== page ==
Wild Mountain Mint – Whiteleaf Mountain Mint

Wild mountain mint grows in abundance here at Wild Ozark. This particular variety is called White-leaf Mountain Mint.

White-leaf Wild Mountain Mint (Pycnanthemum albescens)

I love this wild mountain mint. It adds a nice flavor to my cold/flu/crud herbal syrup when I remember to gather it during late summer. This year I did 🙂

Recently I discovered, quite by accident and out of desperation that it works extremely well against the biting flies – you know those ones that chase the deer around and love to bite the tender skin of humans as soon as they hit you? Those demons fly faster than I can drive on the 4-wheeler, too, so there’s no outrunning them.

Deer Fly Repellent

Not long ago I went up on the mountain to get some photos of the goldenseal. Once I got up there the flies attacked. Usually there’s a can of OFF in the basket, but not this time.

I tried to get ahead of them, but it did no good. Their little triangle wings must give them super powers. In a frenzied craze I saw the stand of mountain mint and grabbed a handful of tops. I just crushed them into my skin, rubbing myself down.

And all of a sudden, poof! The flies were gone.

Wild mountain mint is good stuff.

Wild mountain mint is good stuff.

 

Wild Mountain Mint Species of northwest Arkansas

There are a few different species of wild mountain mint. The Pycanthemum species in northwest Arkansas, according to the “Atlas of the Vascular Plants of Arkansas” are P. muticum, P. pilosum, and P. albescens. Only the muticum and albescens are listed for Madison county, which is where we are.

Those two look similar, but the P. muticum has broader leaves and I am pretty sure the variety we have is the albescens.

Uses

Aside from just smelling nice, mint has useful properties. Probably the most well-known medicinal use is in tea to help settle stomachs. That quality works well with the herbal syrup I make, but mostly I’m using it for flavor. Peppermint (or any other mint) tea has never been something I enjoy.

According to Altnature.com, “Crushed flowers are placed on tooth ache and almost instantly kills pain. “ This is one of many attributes listed for this plant, but it’s one I think I’ll keep in mind for the future.  Other medicinal uses include treatment of menstrual disorders, indigestion, mouth sores and gum disease, colic, coughs, colds, chills and fevers. A decoction of the herb can be used as a wound-wash.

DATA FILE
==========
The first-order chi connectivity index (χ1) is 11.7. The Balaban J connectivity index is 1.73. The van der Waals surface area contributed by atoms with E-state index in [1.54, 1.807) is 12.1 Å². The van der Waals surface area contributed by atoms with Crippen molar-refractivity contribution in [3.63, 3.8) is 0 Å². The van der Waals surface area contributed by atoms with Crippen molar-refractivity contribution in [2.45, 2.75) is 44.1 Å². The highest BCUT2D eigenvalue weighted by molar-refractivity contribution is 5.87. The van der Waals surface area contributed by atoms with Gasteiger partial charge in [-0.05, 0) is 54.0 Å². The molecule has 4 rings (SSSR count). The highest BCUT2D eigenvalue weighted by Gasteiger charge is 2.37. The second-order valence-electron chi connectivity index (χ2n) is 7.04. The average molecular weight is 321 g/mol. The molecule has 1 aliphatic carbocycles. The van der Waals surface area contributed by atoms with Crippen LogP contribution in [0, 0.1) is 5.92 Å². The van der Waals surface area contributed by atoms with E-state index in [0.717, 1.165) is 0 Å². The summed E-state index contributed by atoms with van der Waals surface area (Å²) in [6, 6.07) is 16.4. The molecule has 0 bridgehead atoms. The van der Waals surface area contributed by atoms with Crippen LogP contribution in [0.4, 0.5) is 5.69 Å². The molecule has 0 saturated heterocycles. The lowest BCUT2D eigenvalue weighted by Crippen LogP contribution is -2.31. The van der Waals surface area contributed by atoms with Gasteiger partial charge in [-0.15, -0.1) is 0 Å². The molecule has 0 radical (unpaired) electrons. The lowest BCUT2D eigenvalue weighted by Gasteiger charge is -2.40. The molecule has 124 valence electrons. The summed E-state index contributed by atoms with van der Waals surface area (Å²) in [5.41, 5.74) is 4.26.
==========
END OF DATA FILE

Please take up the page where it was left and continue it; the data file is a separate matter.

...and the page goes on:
Smell the Mint

The next time you see those white tops nodding along your path, forget about the roses. Stop and smell the mint!

I ♥ Wild Ozark's blog! #Nature www.wildozark.com Click To Tweet

I'm a creative old soul living way off the beaten path with my husband in the wild Ozark Mountains. Besides homesteading, growing plants & making crafty things and newsletters, I write books and stories. My rural fantasy fiction usually takes place in a much altered Ozarks. Visit my Amazon page to see all of my books about ginseng and nature:

Madison Woods Amazon Author's Page.

To get free copies of my short stories and read excerpts from my novel-in-progress: http://fiction.wildozark.com.

For nature sketching and fantasy art, visit my online journal: http://www.wildozarknaturejournal.com.


Sketch Your Own Ginseng!

Sketch Your Own Ginseng!

.

 

Need a little help to make your own nature sketch? Get my new ginseng color page! An outline to start with and a step-by-step visual guide to help you complete it.

.

 

Each month I send out a newsletter to share links, herbal and other stories, tips on American ginseng, snippets of life in the wild Ozarks, and announcements of new books and products.

Get in Shape with Nature- Starting out the Day Hot & Sweaty

This morning kicked off my first effort at returning to a daily walk/jog routine. It’s time to get in shape after 6 months of trying to take it easy.

Get in Shape

I can’t *really* jog yet. My knee is still testy after tearing the ACL and meniscus in April of this year. But I can slow-jog/fast-walk. That’s a pretty hilarious thing to see, I’m sure, but thankfully there is no one here to fall to the ground in laughter. I can make funny maneuvers to my heart’s content.

This morning I didn’t bring my camera so I wouldn’t be tempted to stop and take pictures. The point is to get sustained heart rate elevation. I didn’t almost step on any snakes or encounter any bears, so no excessive heart rate elevation occurred either.

I’m pretty sure I could manage to run fast if something was chasing me, but I’m not ready to test the theory.